Merge Palo Alto fire stations, consultants say

Report also recommends new 'public safety director' position, scrapping Station 8 staffing and regionalizing training

The Palo Alto Fire Department should merge its Hanover Street and Arastradero Road fire stations, reorganize top management and end the "minimum staffing" requirement in the fire-union contract, outside consultants are recommending in a new study.

The 190-page report, which the City Council will discuss Monday night, characterizes the city's Fire Department as one that provides top-notch emergency services but has major organizational deficiencies, particularly in areas such as fire prevention and training.

The study was conducted by ICMA, a Washington, D.C.-based nonprofit that promotes "best practices" in local governance, in partnership with TriData, a division of System Planning Corp., a Northern Virginia research and electronics company.

"The PAFD provides excellent service when responding to emergencies," the consultants concluded. "However, the PAFD, once considered a 'best example' fire organization, has become a stagnant organization and management is struggling, due in part to insufficient support staff."

Using data analysis and face-to-face interviews, the consultants evaluated fire-department response times; fire and emergency medical services (EMS) workloads; services and agreements with Stanford University; fire station and staffing locations and the use of overtime and auxiliary personnel.

The report includes 48 recommendations, including a new organizational structure in which a "public safety director" oversees both the police and fire operations; a single location for the Fire Department's senior staff to operate in; merging of Station 2 and Station 5 into a new station near the intersection of Arastradero Road and Hillview Avenue; and staffing Station 8 in the foothills only during "high fire" days, rather than throughout the summer.

The consultants' recommendation to merge the two stations was based on data showing "significant overlap in service coverage," according to the report.

Retaining the two stations is "not merited by current and projected demand and (there are) indications that existing locations no longer match current needs of the city as it has been built out since the stations were built in the 1960s," the report said.

The consultants also criticized the "minimum staffing" provision in Palo Alto's contract with its firefighters union. The provision, which has been in place since the late 1970s, requires the city to always have at least 29 firefighters on duty. The report stated that this provision has led to "decreased staffing flexibility as service needs change."

The lack of flexibility has meant the elimination of many administrative staff positions, some of which should be reinstated, the consultants said, including the Geographic Information System (GIS) data analyst and a battalion chief to plan and manage the training program.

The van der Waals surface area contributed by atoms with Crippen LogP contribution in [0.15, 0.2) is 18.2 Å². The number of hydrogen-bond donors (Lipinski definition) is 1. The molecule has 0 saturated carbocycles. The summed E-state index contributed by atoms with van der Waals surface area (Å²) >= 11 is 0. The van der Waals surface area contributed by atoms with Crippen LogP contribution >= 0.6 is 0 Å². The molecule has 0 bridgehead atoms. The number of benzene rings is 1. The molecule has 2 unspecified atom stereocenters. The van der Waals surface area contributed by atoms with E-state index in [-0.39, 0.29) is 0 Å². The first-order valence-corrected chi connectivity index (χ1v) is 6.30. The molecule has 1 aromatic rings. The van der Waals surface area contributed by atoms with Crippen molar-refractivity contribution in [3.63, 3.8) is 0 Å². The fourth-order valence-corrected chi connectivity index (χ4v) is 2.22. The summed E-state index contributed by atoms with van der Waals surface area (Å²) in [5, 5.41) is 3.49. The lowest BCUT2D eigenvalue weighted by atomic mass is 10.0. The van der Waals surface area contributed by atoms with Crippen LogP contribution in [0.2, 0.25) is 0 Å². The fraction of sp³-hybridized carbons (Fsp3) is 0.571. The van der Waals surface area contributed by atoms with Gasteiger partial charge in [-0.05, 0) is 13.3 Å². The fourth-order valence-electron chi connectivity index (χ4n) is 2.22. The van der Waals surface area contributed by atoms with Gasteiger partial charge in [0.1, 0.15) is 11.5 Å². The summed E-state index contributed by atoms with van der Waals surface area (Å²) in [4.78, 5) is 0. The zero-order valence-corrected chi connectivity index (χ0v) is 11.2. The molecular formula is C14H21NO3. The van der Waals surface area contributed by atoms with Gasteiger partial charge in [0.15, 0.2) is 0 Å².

But efforts to scrap the provision have been shot down in the past. The firefighters union, Palo Alto Professional Firefighters, Local 1319, has consistently fought efforts to end "minimum staffing," and it continues to resist job reductions in the department. Last year, the union petitioned to have Measure R placed on last November's ballot, which would have required any change in fire-department staffing levels to be approved by the electorate. It was shot down by 75 percent of voters.

"Though we understand the concern of the union to maintain an adequate staff to maintain safety, we disagree that the total minimum staff should be in the contract," the consultants wrote.

It would be reasonable, they wrote, to establish staffing guidelines for a fire engine or a ladder truck. But they wrote that the city "should never agree to a minimum staffing requirement that establishes the total force as this equates to establishing the level of service provided."

The new report also addressed another issue with a contentious history: staffing of Station 8 in the foothills. It recommends staffing the station only during "high fire" days, as determined by Cal Fire. Alternative staffing options include contracting with Cal Fire or another agency as well as investigating the use of infrared technology to monitor hot spots in the area and deploying staff as appropriate.

The station is currently open between July and November for 12 hours a day. Consultants found that in all of 2009, the station's Engine 8 responded to 17 calls and that the total workload for these calls was 12 hours. The cost to staff Station 8 was $188,000.

"The demand for services in Station 8's area is too low to justify the cost and other options may be available," the report stated.

Other recommendations are less divisive and are already being implemented by the city. The consultants urge Palo Alto to "regionalize" its fire and EMS training program and work with Los Altos, Mountain View and Sunnyvale toward a "boundary-less response network" -- a project the four cities are already pursuing.